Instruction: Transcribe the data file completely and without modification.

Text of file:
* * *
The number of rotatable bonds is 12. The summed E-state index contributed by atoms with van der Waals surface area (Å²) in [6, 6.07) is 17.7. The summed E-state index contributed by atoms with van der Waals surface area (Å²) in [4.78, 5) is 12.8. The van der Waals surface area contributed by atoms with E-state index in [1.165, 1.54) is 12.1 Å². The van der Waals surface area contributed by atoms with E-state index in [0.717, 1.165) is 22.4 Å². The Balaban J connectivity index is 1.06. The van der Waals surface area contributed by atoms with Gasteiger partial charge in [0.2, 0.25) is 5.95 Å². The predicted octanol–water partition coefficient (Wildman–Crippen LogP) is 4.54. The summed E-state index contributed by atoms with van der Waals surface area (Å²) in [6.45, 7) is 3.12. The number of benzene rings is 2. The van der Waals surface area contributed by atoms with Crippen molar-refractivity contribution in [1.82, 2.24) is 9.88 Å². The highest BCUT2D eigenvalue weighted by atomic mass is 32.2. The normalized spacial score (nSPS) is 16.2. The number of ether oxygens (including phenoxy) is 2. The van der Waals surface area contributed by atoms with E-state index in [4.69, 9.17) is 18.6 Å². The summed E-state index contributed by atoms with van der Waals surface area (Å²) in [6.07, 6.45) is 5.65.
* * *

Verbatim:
The number of rotatable bonds is 12. The summed E-state index contributed by atoms with van der Waals surface area (Å²) in [6, 6.07) is 17.7. The summed E-state index contributed by atoms with van der Waals surface area (Å²) in [4.78, 5) is 12.8. The van der Waals surface area contributed by atoms with E-state index in [1.165, 1.54) is 12.1 Å². The van der Waals surface area contributed by atoms with E-state index in [0.717, 1.165) is 22.4 Å². The Balaban J connectivity index is 1.06. The van der Waals surface area contributed by atoms with Gasteiger partial charge in [0.2, 0.25) is 5.95 Å². The predicted octanol–water partition coefficient (Wildman–Crippen LogP) is 4.54. The summed E-state index contributed by atoms with van der Waals surface area (Å²) in [6.45, 7) is 3.12. The number of benzene rings is 2. The van der Waals surface area contributed by atoms with Crippen molar-refractivity contribution in [1.82, 2.24) is 9.88 Å². The highest BCUT2D eigenvalue weighted by atomic mass is 32.2. The normalized spacial score (nSPS) is 16.2. The number of ether oxygens (including phenoxy) is 2. The van der Waals surface area contributed by atoms with E-state index in [4.69, 9.17) is 18.6 Å². The summed E-state index contributed by atoms with van der Waals surface area (Å²) in [6.07, 6.45) is 5.65.